“Mya Garrison!” I remember my mother calling my name sharply once she’d caught up to me, gripping my arm forcefully right across from the elephant exhibit. The whole family had fussed over me for a few minutes, scooping me up in their arms, avoiding each others’ gazes until Silas had come back with my stuffed toy.
“Now, does anyone want to address the elephant in the room?” He had said with a wink, pointing to the elephant exhibit.
And just like that, all of us started to argue.
A loud rattle brought me back from my momentary trance. I didn’t bother to check what it was-probably Silas dropping his computer or something. Soon enough, after my parents stopped talking, all 242 family members crammed into the zoom meeting unmuted themselves and rambled on and on to nobody in particular.
“Why did your shop close all of a sudden?”
“Would you open a shop with all those rebels running around the streets?”
“I hear that the Tiger Woods is sporting some dangerous animals that are taking citizens in the night!”
The talking turned to wild bickering about rebels, wild animals, and traveling. I listened intently, unwinding strings, waiting for something exciting to happen, but everything was normal arguing until I muttered softly, unaware that my microphone was turned on.
“And there still are talks of the plague.”
Back at the zoo trip, once my parents had started arguing, the rest of my family did too-right after Silas had made that joke about the elephants. I was reminded of that day at the zoo when all 242 relatives started the ‘real talking’. My comment had started a brutal exchange of cuss words and hateful remarks, leading to a numb silence. Only the crunching of cookies could be heard at the meeting; most likely being eaten by my ever so peaceful grandfather. Our extended family could only agree on this tradition; the numb silence after an argument; the elephants; the touchy topics and opinions-all needed to be directed. Now I could hear the steady thrum of Donovan vacuuming the living room.
That day by the elephant exhibit many years ago followed the same pattern of conversation as the zoom meeting. At first, my aunts and uncles were preoccupied with bashing one another, accusing each other of ‘who let my hand free’ or ‘why I ran off into the zoo’; but after what had seemed to be an eternity, the other visitors were staring at us and everyone fell silent.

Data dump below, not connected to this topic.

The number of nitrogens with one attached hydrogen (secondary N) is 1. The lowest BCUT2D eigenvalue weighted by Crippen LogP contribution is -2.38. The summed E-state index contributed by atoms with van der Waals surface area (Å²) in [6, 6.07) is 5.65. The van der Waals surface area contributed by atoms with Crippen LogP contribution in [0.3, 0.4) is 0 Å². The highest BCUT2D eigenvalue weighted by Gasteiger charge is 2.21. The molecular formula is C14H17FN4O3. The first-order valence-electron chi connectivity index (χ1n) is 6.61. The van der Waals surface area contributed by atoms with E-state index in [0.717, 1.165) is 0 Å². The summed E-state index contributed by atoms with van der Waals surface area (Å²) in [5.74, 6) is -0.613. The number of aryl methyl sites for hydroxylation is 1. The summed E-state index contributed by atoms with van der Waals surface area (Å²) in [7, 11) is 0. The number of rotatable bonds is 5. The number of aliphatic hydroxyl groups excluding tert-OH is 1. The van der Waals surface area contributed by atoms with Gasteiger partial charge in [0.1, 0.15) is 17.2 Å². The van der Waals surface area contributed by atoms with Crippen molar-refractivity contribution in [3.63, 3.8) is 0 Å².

Silas felt my stuffed toy and I held it to my chest tightly as everyone mumbled their apologies, guiding me up the wooden planks to watch the elephants mull about the zoo area. The argument, my escape, and the elephants were avoided in conversation until elephant day was born.
My parents had come up with the new Garrison family tradition 3 weeks after my tenth birthday, instead of bringing out the turkey on Thanksgiving day. All of our relatives were gathered around a small area on our old, worn couches, patiently looking at my parents.
“Welcome to the first elephant day. A few hours to argue, talk, and discuss any topic.” A chance everyone in my family needed; to bicker in the secret silence of home. Elephant day-a day reserved for non-judgemental but maybe controversial argument with family members.
Back when I was ten, I didn’t pass up any opportunities to spend time with ‘the adults’, so I eagerly sat beside Auntie Mira on the first elephant day. I excitedly got introduced to the behind-the-scenes motives of elephant day. I was out of that room quicker than 5 minutes, but by then it had already gotten ugly. At our first meeting, we had no idea how big elephant day would become.
The zoom meeting had started up again with more casual conversation. There was chatter about new books and only a few mentions of the rebels or the plague.
“Tomorrow, I have a sale; freshest fruit on the block market!” Mr. Garcia proudly stated.
“My latest sale on our essentials store will be half as expensive as your deals.” Linus Hill countered, puffing out his chest on screen.
People began nodding their heads either way as Mr. Garcia prepared to say something else. I myself preferred to order on the newest online ordering site. Anything to keep Martha Jean with at least one adult at all times. Stifling a sigh, I plucked a piece of confetti off of my black skirt, slightly amused at our family’s attempt to spend time with one another.
“Donovan; would you mind opening the back door? I’ll be there to read the daily paper in a few.”
With that, I powered down the heated computer, stretching my arms to the sky. There would always be next year’s eve, whatever the elephant in the room would be then. As Donovan and I sat on our patio, watching birds flit over the wood, I grinned.
Elephant day-a day reserved for a non-judgmental, but maybe controversial argument with family members.